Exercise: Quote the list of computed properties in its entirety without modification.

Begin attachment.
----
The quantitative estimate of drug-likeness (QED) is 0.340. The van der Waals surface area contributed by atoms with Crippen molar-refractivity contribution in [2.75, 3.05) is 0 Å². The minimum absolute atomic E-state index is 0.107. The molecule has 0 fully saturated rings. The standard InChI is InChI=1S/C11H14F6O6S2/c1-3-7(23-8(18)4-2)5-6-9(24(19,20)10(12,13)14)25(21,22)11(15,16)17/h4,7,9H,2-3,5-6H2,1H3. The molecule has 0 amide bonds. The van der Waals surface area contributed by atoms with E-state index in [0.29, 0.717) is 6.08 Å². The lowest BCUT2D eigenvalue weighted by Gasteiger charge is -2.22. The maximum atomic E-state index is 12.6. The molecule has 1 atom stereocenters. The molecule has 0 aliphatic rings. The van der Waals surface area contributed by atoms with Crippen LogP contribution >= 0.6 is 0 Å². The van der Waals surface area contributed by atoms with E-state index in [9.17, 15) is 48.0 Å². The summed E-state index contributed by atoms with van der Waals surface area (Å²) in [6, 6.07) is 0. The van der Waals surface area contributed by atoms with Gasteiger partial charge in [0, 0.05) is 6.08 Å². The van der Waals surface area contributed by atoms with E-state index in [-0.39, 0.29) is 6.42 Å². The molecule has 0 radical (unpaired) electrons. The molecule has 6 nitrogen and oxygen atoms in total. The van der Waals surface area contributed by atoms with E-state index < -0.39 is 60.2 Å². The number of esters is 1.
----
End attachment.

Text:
The quantitative estimate of drug-likeness (QED) is 0.340. The van der Waals surface area contributed by atoms with Crippen molar-refractivity contribution in [2.75, 3.05) is 0 Å². The minimum absolute atomic E-state index is 0.107. The molecule has 0 fully saturated rings. The standard InChI is InChI=1S/C11H14F6O6S2/c1-3-7(23-8(18)4-2)5-6-9(24(19,20)10(12,13)14)25(21,22)11(15,16)17/h4,7,9H,2-3,5-6H2,1H3. The molecule has 0 amide bonds. The van der Waals surface area contributed by atoms with E-state index in [0.29, 0.717) is 6.08 Å². The lowest BCUT2D eigenvalue weighted by Gasteiger charge is -2.22. The maximum atomic E-state index is 12.6. The molecule has 1 atom stereocenters. The molecule has 0 aliphatic rings. The van der Waals surface area contributed by atoms with Crippen LogP contribution >= 0.6 is 0 Å². The van der Waals surface area contributed by atoms with E-state index in [9.17, 15) is 48.0 Å². The summed E-state index contributed by atoms with van der Waals surface area (Å²) in [6, 6.07) is 0. The van der Waals surface area contributed by atoms with Gasteiger partial charge in [0, 0.05) is 6.08 Å². The van der Waals surface area contributed by atoms with E-state index in [-0.39, 0.29) is 6.42 Å². The molecule has 0 radical (unpaired) electrons. The molecule has 6 nitrogen and oxygen atoms in total. The van der Waals surface area contributed by atoms with E-state index < -0.39 is 60.2 Å². The number of esters is 1.